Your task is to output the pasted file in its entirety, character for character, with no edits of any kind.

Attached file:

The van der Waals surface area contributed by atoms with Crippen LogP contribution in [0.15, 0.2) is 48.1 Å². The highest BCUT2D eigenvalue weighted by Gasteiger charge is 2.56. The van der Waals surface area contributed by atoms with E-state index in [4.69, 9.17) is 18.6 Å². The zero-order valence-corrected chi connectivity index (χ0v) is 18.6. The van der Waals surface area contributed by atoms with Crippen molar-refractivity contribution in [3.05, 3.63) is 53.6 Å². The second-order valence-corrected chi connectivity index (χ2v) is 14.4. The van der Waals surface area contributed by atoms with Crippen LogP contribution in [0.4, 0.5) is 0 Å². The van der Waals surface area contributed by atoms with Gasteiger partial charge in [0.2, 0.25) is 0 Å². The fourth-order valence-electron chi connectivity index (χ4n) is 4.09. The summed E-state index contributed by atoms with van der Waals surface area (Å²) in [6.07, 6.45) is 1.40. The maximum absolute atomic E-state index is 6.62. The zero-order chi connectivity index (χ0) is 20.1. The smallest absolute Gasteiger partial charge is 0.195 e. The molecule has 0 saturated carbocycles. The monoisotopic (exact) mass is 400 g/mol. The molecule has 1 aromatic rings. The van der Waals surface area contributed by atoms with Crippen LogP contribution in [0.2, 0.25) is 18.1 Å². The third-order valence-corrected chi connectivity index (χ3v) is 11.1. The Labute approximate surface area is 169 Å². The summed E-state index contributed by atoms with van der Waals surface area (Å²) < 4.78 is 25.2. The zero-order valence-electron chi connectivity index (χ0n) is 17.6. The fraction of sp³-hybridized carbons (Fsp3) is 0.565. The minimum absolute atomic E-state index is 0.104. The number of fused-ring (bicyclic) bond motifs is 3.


The van der Waals surface area contributed by atoms with Crippen LogP contribution in [0.15, 0.2) is 48.1 Å². The highest BCUT2D eigenvalue weighted by Gasteiger charge is 2.56. The van der Waals surface area contributed by atoms with E-state index in [4.69, 9.17) is 18.6 Å². The zero-order valence-corrected chi connectivity index (χ0v) is 18.6. The van der Waals surface area contributed by atoms with Crippen molar-refractivity contribution in [3.05, 3.63) is 53.6 Å². The second-order valence-corrected chi connectivity index (χ2v) is 14.4. The van der Waals surface area contributed by atoms with Crippen LogP contribution in [0.4, 0.5) is 0 Å². The van der Waals surface area contributed by atoms with Gasteiger partial charge in [0.2, 0.25) is 0 Å². The fourth-order valence-electron chi connectivity index (χ4n) is 4.09. The summed E-state index contributed by atoms with van der Waals surface area (Å²) in [6.07, 6.45) is 1.40. The maximum absolute atomic E-state index is 6.62. The zero-order chi connectivity index (χ0) is 20.1. The smallest absolute Gasteiger partial charge is 0.195 e. The molecule has 0 saturated carbocycles. The monoisotopic (exact) mass is 400 g/mol. The molecule has 1 aromatic rings. The van der Waals surface area contributed by atoms with Crippen LogP contribution in [0.2, 0.25) is 18.1 Å². The third-order valence-corrected chi connectivity index (χ3v) is 11.1. The Labute approximate surface area is 169 Å². The summed E-state index contributed by atoms with van der Waals surface area (Å²) < 4.78 is 25.2. The zero-order valence-electron chi connectivity index (χ0n) is 17.6. The fraction of sp³-hybridized carbons (Fsp3) is 0.565. The minimum absolute atomic E-state index is 0.104. The number of fused-ring (bicyclic) bond motifs is 3.